Apart from the personal issue I might have about my physician (or other “health care provider”) asking about my religious views, I can’t see where their data supported most of their conclusions.

    For example: just because someone thinks that prayer is “moderately important” or even “very important” does not mean that they want to pray with their physician. Nor does it mean that they want their physician asking them about their religious beliefs or practices.

    I have to wonder how many of these patients simply filled out the questionaire with the answers they thought the doctor wanted to hear (or the answers they thought they should give).

    It’s a meaningless study that – worst of all – was designed so badly that it was guaranteed to give meaningless results. Even the most rudimentary review of the study design should have revealed that it had no hope of finding anything useful.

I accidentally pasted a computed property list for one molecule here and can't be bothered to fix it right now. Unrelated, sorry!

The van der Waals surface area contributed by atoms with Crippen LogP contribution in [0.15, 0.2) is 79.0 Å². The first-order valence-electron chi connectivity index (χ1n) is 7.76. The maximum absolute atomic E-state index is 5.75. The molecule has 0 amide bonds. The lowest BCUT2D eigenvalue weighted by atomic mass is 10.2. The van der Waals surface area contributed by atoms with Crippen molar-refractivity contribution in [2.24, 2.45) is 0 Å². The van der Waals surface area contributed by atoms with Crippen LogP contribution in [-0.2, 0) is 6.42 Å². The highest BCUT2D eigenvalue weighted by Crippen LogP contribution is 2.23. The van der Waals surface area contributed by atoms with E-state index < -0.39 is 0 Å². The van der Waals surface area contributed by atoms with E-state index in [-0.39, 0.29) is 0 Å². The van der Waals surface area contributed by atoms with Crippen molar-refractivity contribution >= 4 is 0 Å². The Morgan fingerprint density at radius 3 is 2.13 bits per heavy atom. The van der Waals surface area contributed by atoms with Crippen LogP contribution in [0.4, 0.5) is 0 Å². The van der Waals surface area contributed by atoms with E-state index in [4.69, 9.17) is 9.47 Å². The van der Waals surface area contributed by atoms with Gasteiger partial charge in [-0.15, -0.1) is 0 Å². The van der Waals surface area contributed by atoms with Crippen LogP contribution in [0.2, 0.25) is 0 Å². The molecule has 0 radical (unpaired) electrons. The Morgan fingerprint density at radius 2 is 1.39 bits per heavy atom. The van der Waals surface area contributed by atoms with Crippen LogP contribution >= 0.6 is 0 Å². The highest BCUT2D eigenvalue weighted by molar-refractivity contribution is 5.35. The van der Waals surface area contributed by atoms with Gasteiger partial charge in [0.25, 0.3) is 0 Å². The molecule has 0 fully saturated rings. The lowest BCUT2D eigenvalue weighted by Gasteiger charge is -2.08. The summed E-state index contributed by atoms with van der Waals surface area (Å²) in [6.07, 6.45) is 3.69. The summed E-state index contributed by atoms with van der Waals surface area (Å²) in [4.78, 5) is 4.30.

If that’s the kind of scrutiny that the NCCAM gives to its grant applications, I’ve got to find a way to “spin” my research into a “CAM” project.

    Prometheus

  22. Fifi says:

    I have a slightly off topic question… Does NCCAM have people appointed to positions of authority by the government? Is it managed and staffed like FEMA is? It kinda sounds like it is so I’ve got to wonder whether people making decisions are political appointed or how they are chosen to be in the positions they’re in since clearly they don’t know what they’re doing (unless what they’re doing is actually something other than the job of giving out money for and guiding research).

  23. The Blind Watchmaker says:

    A relative of mine was recently diagnosed with colon cancer. After getting the news from the gastroenterologist, she went to her internist. She wanted to get a plan of action started.

    During the visit, he said, “Do you believe in God?”. She responded yes (in a Spinoza kind of way). “Good”, he said.

    He then referred her to an oncologist.

    Now I don’t know about you, but such questions not only make most people feel uncomfortable, but in situations like this, it is not the kind of question one would want to be asked. (“Holy crap! I’m doomed!”)